JERUSALEM - Every Thursday after Trinity Sunday, the Roman Catholic Church celebrates the Solemnity of The Most Holy Body and Blood of Christ, or Corpus Christi, which celebrates the true presence of the Lord in the Eucharist. In the Holy Land, this Solemnity takes place at the Holy Sepulchre, during which the celebrant carries the Blessed Sacrament under a canopy in a procession around the Aedicule.
This year, after the Vespers the day before, His Beatitude Pierbattista Pizzaballa, Latin Patriarch of Jerusalem, celebrated the traditional solemnity along with Mgr Ilario Antoniazzi, Archbishop of Tunis, Mgr William Shomali, General Vicar, Rafic Nahra, Patriarchal Vicar for Israel, and Fr. Nikodemus Schnabel, OSB, Patriarchal vicar for Migrants and Asylum Seekers. Also present was Mgr Giacinto-Boulos Marcuzzo, bishop emeritus of the Latin Patriarchate, who gave a speech of thanks and congratulations after Lauds and before the Mass, especially regarding the priestly jubilees celebrated this year. The celebration then continued until the traditional procession around the Aedicule, one of the most famous in the Holy Land.
It was at the request of Pope Urban IV that St. Thomas Aquinas wrote, in 1264, the entire Office and Mass for this Solemnity, including the famous Latin sequence Lauda Sion, a poetic summary of his treatise Summa Theologica, Part III, question 75, "The Change of Bread and Wine into the Body and Blood of Christ”. We also owe him most of the motets that enrich the repertoire of salvation in the Blessed Sacrament: Panis Angelicus, O salutaris Hostia, and Tantum ergo.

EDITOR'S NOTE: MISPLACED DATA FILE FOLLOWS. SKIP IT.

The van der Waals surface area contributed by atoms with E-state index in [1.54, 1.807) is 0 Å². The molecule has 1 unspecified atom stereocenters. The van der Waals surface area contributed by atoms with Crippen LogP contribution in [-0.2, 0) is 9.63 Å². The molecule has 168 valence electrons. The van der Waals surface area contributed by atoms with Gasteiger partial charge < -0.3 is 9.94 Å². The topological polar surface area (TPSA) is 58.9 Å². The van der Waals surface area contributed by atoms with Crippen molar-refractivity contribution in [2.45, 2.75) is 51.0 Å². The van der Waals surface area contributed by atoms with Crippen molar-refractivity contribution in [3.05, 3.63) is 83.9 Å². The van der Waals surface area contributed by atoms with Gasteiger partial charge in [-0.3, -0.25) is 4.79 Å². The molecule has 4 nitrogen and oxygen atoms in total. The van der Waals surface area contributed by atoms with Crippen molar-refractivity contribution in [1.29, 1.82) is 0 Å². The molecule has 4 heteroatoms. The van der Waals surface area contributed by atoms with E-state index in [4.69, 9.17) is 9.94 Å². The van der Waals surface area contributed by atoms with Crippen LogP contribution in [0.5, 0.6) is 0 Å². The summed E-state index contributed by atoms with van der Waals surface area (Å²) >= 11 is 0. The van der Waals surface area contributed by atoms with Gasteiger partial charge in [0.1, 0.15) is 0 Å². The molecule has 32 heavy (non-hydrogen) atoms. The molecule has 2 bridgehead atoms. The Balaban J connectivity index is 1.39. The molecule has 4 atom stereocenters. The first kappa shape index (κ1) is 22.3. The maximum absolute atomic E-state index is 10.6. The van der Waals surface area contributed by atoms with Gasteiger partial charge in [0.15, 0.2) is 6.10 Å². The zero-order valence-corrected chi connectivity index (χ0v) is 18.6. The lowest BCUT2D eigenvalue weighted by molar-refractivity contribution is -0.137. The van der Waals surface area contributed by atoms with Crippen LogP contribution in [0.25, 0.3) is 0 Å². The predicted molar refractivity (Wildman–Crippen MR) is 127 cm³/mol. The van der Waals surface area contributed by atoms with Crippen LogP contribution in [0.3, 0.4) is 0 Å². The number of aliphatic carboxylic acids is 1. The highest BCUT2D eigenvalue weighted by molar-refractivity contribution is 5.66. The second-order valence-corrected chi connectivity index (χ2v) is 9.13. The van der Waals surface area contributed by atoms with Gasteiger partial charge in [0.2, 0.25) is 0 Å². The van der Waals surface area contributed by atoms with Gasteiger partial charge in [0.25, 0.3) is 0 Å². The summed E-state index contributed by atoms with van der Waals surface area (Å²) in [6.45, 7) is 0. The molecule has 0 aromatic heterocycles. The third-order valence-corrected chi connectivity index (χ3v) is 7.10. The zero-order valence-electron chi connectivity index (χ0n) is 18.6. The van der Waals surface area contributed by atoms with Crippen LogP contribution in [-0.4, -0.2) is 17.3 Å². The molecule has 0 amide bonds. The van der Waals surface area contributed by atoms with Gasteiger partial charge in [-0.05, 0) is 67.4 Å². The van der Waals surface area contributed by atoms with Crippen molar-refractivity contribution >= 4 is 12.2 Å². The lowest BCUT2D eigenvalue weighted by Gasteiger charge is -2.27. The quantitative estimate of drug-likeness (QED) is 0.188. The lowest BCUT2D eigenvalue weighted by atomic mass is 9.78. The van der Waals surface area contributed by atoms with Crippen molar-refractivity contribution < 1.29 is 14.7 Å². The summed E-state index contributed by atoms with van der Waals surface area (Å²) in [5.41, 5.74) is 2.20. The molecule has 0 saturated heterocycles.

In Catholic countries, the Solemnity of Corpus Christi gives rise to magnificent processions where the first communicants are often honored, and where cities are adorned with beautiful finery; lights, garlands, carpets of flowers... Everything is done to help the faithful become aware of the constantly renewed miracle of the incarnation and transubstantiation (transformation of bread and wine into the body and blood of Christ).
"This celebration is one of my favorites," said one of the faithful present in the assembly – a resident of Jerusalem. "I attend it every year because, besides its beauty, it embodies for me the most important aspect of the Christian religion; the presence of our Lord in us and with us."
"I didn't know about this feast before coming here," reveals another, a young woman of French nationality, who is visiting. "With my family, we celebrate the great traditional feasts; Easter, Pentecost, Christmas... But I had never heard of Corpus Christi before. It is a beautiful discovery... Especially by living it here, in the Holy Land, where Christ lived and taught."
Corpus Christi is far from over, however. Next week, Bishop William Shomali will celebrate the Feast of the Sacred Heart of Jesus in Bethlehem, in the Salesian church of the city. After a Mass, the Vicar General of the Latin Patriarchate will, in turn, carry the Blessed Sacrament through the streets of Bethlehem to the Basilica of the Nativity, allowing the faithful to contemplate and honor with their prayers the real presence of God in the world.